It seems like a match made in heaven: Robert De Niro and Quentin Tarantino. The outspoken director followed up the iconic Pulp Fiction with Jackie Brown, a crime film that acts as a love letter to 70’s blaxploitation films co-starring Pam Grier, Bridget Fonda, Samuel L. Jackson, Michael Keaton and Robert Forster. As ex-con Louis Gara, De Niro is fantastic. His subservient allegiance to Jackson’s Ordell Robbie is at times hilarious, and a wonderful entry into De Niro’s eclectic rogue’s gallery of characters.
6. THE DEER HUNTER (1978)
This intense war drama from 1978 was an earlier performance for Robert De Niro, where he played Michael – a Pennsylvania factory worker who ships off to Vietnam with his two friends Steven and Nick. After being help prisoner in a Vietcong camp (and subjected to a horrifying game of Russian roulette), the film follows the emotional repercussions that war has on ordinary people. Aided by strong performances from Meryl Streep, Christopher Walken and John Savage, The Deer Hunter has endured as a classic film – and especially relevant in this day and age.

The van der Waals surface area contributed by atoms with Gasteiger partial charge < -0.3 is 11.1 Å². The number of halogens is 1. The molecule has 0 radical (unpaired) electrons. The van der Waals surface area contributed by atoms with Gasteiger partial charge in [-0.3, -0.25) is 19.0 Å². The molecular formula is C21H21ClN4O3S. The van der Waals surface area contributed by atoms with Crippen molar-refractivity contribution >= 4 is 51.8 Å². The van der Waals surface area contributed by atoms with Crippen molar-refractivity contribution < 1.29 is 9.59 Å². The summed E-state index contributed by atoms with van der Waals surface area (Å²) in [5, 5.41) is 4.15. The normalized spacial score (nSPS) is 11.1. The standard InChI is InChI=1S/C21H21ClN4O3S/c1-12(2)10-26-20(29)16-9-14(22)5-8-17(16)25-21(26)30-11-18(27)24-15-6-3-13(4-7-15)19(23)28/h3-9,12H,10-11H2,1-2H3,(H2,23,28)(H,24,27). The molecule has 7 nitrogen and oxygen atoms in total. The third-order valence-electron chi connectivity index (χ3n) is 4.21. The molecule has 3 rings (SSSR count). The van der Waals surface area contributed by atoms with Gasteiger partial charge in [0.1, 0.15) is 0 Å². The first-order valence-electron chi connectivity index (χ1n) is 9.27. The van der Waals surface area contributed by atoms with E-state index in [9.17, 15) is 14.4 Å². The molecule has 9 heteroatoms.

5. HEAT (1995)
With 1994’s Heat, director Michael Mann brought together two of the world’s greatest actors – Robert De Niro and Al Pacino – to go head to head in this riveting crime saga. De Niro plays Neil McCauley, a brilliant thief who catches the eye of brilliant detective Vincent Hanna (Pacino). Mann weaves their stories together and turns an intense action thriller into a mesmerizing character study, supported by an all-star cast that includes many familiar faces. The tone is pitch perfect and De Niro is at the top of his game. If you haven’t seen this film, then go out and fix that right now.
4. GOODFELLAS (1990)
Although I don’t believe in a “perfect movie”, I would say that Martin Scorsese’s Goodfellas at the very least, comes pretty damn close. De Niro stars as Jimmy Conway, one third of a trio of gangsters played by Ray Liotta and Joe Pesci in a vicious, Oscar-winning role, who come up together in the New York mafia of the 60’s and 70’s. De Niro is fantastic and commands the role with damn-near iconic poise. It still holds up as one of the best gangster films ever made, and also another great collaboration between Scorsese and De Niro.